Joseph Ricotta was an old-fashioned family doctor. He started practicing medicine in the early 1940s, seeing patients in an examining room in the back of his home right up until the day he died in 1990.
He was a first-generation American, the child of Italian immigrants who settled in Buffalo. Many of his patients were immigrants and children of immigrants. In his day, family doctors were something of a one-man medical band. Along with being a general practitioner and an ob-gyn, he did a bit of surgery or psychiatry when the need arose.
He made house calls—often with his grandson and namesake, Joseph, helping to carry his black bag. On the rare occasion when patients couldn’t pay in cash, they mowed the doctor’s lawn or offered him a chicken or some eggs or a bushel of tomatoes.
His son John Ricotta, 60, is now chairman of surgery at Washington Hospital Center. His granddaughter Lise is an anesthesiologist in Baltimore. His grandson Joseph performs state-of-the-art endovascular surgery at the Mayo Clinic.
Their family’s story embodies the arc of modern American medicine over the last half century. It’s a tale of astonishing technical breakthroughs—from organ transplants to CT scans, antibiotics, chemotherapy, statins, and other treatments that save lives. The explosion of knowledge has been so rapid that, as the physicians in the Ricotta family say, the challenge now is to manage that knowledge, not memorize it.
American medicine since the mid-20th century has also become so specialized that care can be fragmented, adding to the costs and complications of chronic diseases. There are so many new treatments and drugs and protocols that doctors don’t always know which to use, when to use them, or whether to use them at all.
Patients have become “health-care consumers” and doctors are “providers,” a change in terminology that the Ricottas say reflects new assumptions about doctor omniscience and patient autonomy. Mom-and-pop businesses—with Pop practicing medicine and Mom keeping the books—have morphed into a $2.3-trillion health-care system. Today Mom is just as likely as Pop to be the doctor.
And while one in six Americans is uninsured, it’s hard to envision many patients in 2010 paying off a doctor’s bill with a bushel of tomatoes.
The Ricotta family’s experience is the story of three generations of doctors who, despite the dizzying pace of change, are inspired by the lessons they learned at their grandfather’s knee, trying to do their best for patients in a confusing, miraculous, litigious, and rapidly changing world.
Neither Lise, 33, nor Joseph, 38, saw medicine as a family obligation foisted on them. For each, it was a choice—and a good fit.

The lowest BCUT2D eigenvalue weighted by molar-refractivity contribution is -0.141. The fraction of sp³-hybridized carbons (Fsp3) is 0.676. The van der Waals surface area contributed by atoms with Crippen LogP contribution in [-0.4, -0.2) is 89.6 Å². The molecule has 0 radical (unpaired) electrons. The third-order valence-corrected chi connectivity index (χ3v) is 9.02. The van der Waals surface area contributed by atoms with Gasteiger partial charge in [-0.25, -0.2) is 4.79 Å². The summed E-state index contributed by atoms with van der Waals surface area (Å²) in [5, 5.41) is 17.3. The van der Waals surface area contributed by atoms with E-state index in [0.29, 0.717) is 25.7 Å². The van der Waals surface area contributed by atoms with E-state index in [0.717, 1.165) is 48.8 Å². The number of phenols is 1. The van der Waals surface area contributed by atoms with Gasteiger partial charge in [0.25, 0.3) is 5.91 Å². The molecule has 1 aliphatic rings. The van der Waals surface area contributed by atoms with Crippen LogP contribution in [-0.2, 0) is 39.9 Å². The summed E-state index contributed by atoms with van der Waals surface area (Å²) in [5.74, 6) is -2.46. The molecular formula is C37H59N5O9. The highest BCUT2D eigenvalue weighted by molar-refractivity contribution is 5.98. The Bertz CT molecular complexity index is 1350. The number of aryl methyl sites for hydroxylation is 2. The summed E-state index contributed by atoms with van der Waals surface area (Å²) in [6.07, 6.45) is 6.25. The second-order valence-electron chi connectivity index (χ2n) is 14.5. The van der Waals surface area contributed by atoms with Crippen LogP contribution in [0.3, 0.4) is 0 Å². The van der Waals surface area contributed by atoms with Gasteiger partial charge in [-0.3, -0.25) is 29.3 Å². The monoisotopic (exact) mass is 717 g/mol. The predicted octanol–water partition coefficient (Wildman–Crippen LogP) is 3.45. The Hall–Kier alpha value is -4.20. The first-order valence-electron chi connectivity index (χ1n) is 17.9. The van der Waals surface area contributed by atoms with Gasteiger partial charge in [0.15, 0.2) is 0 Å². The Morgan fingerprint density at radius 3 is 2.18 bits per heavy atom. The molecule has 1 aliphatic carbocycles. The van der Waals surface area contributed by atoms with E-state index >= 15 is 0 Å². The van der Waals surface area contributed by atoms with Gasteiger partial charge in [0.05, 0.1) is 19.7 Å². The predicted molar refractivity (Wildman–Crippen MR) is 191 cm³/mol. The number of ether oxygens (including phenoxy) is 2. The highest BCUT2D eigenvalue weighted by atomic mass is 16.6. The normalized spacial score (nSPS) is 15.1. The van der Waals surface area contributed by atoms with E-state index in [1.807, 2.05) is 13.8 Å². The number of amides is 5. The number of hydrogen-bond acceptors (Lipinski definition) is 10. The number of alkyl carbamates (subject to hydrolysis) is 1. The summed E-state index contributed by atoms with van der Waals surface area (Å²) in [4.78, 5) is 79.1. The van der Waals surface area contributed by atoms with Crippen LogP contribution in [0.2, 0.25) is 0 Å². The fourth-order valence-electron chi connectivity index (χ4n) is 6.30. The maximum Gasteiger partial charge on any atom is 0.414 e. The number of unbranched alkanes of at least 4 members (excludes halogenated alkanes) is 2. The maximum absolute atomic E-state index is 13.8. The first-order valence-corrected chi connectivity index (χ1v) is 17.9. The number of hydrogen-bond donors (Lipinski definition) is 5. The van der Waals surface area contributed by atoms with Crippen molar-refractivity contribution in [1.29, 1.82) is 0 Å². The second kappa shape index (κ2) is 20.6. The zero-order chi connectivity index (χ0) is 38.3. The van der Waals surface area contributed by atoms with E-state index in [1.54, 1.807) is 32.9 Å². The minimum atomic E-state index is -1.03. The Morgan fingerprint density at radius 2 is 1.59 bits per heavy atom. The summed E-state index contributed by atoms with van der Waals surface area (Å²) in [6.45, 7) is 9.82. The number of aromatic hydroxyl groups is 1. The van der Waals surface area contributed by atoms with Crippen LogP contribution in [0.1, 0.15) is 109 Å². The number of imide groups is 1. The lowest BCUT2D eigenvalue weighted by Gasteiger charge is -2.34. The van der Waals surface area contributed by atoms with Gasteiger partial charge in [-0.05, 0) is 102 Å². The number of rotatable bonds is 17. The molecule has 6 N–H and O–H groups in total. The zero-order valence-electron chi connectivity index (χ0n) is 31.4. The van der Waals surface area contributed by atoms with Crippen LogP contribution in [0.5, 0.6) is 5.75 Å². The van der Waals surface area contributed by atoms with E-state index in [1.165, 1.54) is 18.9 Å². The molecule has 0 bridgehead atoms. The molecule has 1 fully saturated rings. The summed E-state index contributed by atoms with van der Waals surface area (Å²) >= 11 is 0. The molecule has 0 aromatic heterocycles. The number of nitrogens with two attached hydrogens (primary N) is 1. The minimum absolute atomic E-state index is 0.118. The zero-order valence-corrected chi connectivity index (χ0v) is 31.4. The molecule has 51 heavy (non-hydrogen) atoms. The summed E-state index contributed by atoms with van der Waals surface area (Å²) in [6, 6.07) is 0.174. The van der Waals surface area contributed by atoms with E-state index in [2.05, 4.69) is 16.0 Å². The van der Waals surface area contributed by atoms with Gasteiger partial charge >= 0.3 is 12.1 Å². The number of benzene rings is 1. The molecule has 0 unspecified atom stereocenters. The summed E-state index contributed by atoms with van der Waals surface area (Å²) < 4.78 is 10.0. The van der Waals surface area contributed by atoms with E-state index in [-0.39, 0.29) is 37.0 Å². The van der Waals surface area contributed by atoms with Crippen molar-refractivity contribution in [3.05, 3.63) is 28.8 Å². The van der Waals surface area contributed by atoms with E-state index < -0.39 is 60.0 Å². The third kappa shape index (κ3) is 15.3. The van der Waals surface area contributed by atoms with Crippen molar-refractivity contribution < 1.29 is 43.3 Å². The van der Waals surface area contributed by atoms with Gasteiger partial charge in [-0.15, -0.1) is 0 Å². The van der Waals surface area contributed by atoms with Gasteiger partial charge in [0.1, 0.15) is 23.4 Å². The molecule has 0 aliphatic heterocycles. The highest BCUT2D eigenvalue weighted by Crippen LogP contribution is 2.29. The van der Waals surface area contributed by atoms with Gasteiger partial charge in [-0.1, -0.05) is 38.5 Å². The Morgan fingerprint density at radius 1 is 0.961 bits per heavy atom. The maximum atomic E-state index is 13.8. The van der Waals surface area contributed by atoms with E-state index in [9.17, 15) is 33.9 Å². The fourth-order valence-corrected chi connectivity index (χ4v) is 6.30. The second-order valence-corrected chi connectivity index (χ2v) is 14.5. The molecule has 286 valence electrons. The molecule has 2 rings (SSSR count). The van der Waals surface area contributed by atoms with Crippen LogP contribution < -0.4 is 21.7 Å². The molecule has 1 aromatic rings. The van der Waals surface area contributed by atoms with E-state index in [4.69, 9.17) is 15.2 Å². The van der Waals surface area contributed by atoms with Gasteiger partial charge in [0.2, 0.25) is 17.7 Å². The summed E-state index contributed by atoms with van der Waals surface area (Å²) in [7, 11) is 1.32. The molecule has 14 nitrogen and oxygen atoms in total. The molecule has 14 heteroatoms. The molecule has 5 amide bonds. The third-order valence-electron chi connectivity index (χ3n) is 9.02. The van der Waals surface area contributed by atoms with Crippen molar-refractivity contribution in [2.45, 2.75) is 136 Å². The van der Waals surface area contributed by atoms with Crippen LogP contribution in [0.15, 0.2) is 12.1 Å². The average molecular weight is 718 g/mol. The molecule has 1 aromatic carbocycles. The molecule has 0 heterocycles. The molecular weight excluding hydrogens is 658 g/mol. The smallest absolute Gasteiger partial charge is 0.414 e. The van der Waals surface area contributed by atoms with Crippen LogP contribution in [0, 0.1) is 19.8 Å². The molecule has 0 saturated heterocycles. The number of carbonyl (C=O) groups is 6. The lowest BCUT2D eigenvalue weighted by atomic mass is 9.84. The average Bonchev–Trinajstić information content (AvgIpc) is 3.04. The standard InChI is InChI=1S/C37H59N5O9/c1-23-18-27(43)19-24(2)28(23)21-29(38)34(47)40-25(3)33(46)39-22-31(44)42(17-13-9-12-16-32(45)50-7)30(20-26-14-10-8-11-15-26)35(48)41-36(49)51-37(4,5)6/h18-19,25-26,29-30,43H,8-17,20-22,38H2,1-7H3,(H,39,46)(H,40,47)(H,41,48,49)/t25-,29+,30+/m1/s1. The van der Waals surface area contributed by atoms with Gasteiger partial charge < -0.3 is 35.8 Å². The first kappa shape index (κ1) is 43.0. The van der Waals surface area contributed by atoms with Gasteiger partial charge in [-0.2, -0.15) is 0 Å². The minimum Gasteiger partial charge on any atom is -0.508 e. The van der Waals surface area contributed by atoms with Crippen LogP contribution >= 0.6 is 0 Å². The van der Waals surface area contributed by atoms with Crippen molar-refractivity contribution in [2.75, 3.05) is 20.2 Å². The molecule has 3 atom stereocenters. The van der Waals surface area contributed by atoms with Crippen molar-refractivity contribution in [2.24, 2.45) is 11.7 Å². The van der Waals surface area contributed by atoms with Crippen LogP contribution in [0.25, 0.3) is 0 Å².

“We were well educated, and we were very well taken care of,” Lise says. “We were raised with the assumption that we would give back to society—through medicine or something else. It just so happens the skills that run in our family manifest in medicine.”
Ride the Metro and you might see an ad for Washington Hospital Center, where John Ricotta has been chief of surgery since October 2008. In his dad’s day, hospitals didn’t advertise on billboards.
As a youngster, John respected his father’s commitment to patients but didn’t understand the lure of medicine, which often interfered with family life. As a teen, he earned pocket money by spending his evenings filing the charts of patients his dad had seen that day and pulling charts for those who would be seen the following day. It was tedious work. He dreamed about becoming a lawyer or a history professor.
While he was an undergraduate at Yale, law and history lost their allure and medicine beckoned. John Ricotta began seeing his father’s relationships with patients in a new light, understanding why his father found it so enriching—even if it meant time away from his wife and kids. John went to medical school but decided he didn’t want a general practice like his dad’s, partly because he planned on going back home to Buffalo—which he did for several years before practicing in Long Island and then DC. He wanted his own professional identity in a community where his father was beloved. “You couldn’t go someplace without someone knowing him,” John says.
John Ricotta also came of age amid a trend toward specialization in medicine. He became not just a surgeon but a vascular surgeon. The technology interested and challenged him. The ability to diagnose a problem and fix it in an operating room suited his temperament.
If you’re lucky, you don’t know what vascular surgeons do. These physicians treat abdominal aortic aneurisms, deep-vein thrombosis, carotid-artery disease, peripheral vascular disease, and other circulatory conditions that can be disabling or deadly. In his father’s day, they often were.